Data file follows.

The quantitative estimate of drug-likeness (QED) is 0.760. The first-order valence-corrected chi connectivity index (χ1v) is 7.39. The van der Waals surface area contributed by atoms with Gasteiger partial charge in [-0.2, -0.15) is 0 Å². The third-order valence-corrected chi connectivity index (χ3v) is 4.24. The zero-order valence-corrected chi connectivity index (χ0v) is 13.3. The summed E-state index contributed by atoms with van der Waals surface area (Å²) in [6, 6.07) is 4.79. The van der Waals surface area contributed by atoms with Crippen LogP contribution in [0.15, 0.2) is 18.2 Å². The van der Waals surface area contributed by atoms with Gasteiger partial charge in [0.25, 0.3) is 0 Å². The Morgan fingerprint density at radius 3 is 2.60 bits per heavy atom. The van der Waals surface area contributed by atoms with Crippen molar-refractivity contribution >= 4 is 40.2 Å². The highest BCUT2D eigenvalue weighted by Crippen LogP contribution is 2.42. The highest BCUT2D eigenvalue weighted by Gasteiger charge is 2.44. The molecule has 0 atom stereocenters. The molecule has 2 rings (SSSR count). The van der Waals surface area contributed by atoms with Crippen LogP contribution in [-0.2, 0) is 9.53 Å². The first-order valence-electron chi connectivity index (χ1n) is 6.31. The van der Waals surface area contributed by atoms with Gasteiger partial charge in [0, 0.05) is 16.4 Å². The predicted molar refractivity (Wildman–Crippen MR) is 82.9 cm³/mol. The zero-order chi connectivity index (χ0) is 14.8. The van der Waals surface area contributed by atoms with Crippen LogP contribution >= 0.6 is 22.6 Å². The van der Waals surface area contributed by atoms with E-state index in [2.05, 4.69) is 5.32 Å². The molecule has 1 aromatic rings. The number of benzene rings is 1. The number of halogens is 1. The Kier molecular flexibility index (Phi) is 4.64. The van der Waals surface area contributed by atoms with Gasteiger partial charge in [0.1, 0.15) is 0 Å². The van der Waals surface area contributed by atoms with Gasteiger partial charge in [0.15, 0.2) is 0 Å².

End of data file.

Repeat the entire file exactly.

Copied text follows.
The quantitative estimate of drug-likeness (QED) is 0.760. The first-order valence-corrected chi connectivity index (χ1v) is 7.39. The van der Waals surface area contributed by atoms with Gasteiger partial charge in [-0.2, -0.15) is 0 Å². The third-order valence-corrected chi connectivity index (χ3v) is 4.24. The zero-order valence-corrected chi connectivity index (χ0v) is 13.3. The summed E-state index contributed by atoms with van der Waals surface area (Å²) in [6, 6.07) is 4.79. The van der Waals surface area contributed by atoms with Crippen LogP contribution in [0.15, 0.2) is 18.2 Å². The van der Waals surface area contributed by atoms with Gasteiger partial charge in [0.25, 0.3) is 0 Å². The Morgan fingerprint density at radius 3 is 2.60 bits per heavy atom. The van der Waals surface area contributed by atoms with Crippen molar-refractivity contribution >= 4 is 40.2 Å². The highest BCUT2D eigenvalue weighted by Crippen LogP contribution is 2.42. The highest BCUT2D eigenvalue weighted by Gasteiger charge is 2.44. The molecule has 0 atom stereocenters. The molecule has 2 rings (SSSR count). The van der Waals surface area contributed by atoms with Crippen LogP contribution in [-0.2, 0) is 9.53 Å². The first-order valence-electron chi connectivity index (χ1n) is 6.31. The van der Waals surface area contributed by atoms with Gasteiger partial charge in [0, 0.05) is 16.4 Å². The predicted molar refractivity (Wildman–Crippen MR) is 82.9 cm³/mol. The zero-order chi connectivity index (χ0) is 14.8. The van der Waals surface area contributed by atoms with Crippen LogP contribution >= 0.6 is 22.6 Å². The van der Waals surface area contributed by atoms with E-state index in [2.05, 4.69) is 5.32 Å². The molecule has 1 aromatic rings. The number of benzene rings is 1. The number of halogens is 1. The Kier molecular flexibility index (Phi) is 4.64. The van der Waals surface area contributed by atoms with Gasteiger partial charge in [0.1, 0.15) is 0 Å². The van der Waals surface area contributed by atoms with Gasteiger partial charge in [0.15, 0.2) is 0 Å².